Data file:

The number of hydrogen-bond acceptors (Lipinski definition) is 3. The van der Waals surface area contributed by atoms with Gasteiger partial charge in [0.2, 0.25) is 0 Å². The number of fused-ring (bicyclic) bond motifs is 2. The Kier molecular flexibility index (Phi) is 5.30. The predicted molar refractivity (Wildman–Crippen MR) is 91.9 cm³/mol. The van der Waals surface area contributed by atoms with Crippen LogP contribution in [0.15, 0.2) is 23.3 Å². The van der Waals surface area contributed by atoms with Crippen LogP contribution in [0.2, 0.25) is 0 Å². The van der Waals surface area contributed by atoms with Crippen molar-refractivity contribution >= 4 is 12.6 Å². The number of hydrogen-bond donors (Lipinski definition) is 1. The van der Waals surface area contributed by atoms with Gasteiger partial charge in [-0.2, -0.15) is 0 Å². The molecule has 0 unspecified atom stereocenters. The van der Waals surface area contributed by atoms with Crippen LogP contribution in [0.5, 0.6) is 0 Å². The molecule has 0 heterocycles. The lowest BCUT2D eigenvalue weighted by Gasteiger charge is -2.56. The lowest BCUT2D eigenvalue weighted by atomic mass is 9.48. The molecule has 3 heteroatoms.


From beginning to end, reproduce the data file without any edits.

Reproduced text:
The number of hydrogen-bond acceptors (Lipinski definition) is 3. The van der Waals surface area contributed by atoms with Gasteiger partial charge in [0.2, 0.25) is 0 Å². The number of fused-ring (bicyclic) bond motifs is 2. The Kier molecular flexibility index (Phi) is 5.30. The predicted molar refractivity (Wildman–Crippen MR) is 91.9 cm³/mol. The van der Waals surface area contributed by atoms with Crippen LogP contribution in [0.15, 0.2) is 23.3 Å². The van der Waals surface area contributed by atoms with Crippen LogP contribution in [0.2, 0.25) is 0 Å². The van der Waals surface area contributed by atoms with Crippen molar-refractivity contribution >= 4 is 12.6 Å². The number of hydrogen-bond donors (Lipinski definition) is 1. The van der Waals surface area contributed by atoms with Gasteiger partial charge in [-0.2, -0.15) is 0 Å². The molecule has 0 unspecified atom stereocenters. The van der Waals surface area contributed by atoms with Crippen LogP contribution in [0.5, 0.6) is 0 Å². The molecule has 0 heterocycles. The lowest BCUT2D eigenvalue weighted by Gasteiger charge is -2.56. The lowest BCUT2D eigenvalue weighted by atomic mass is 9.48. The molecule has 3 heteroatoms.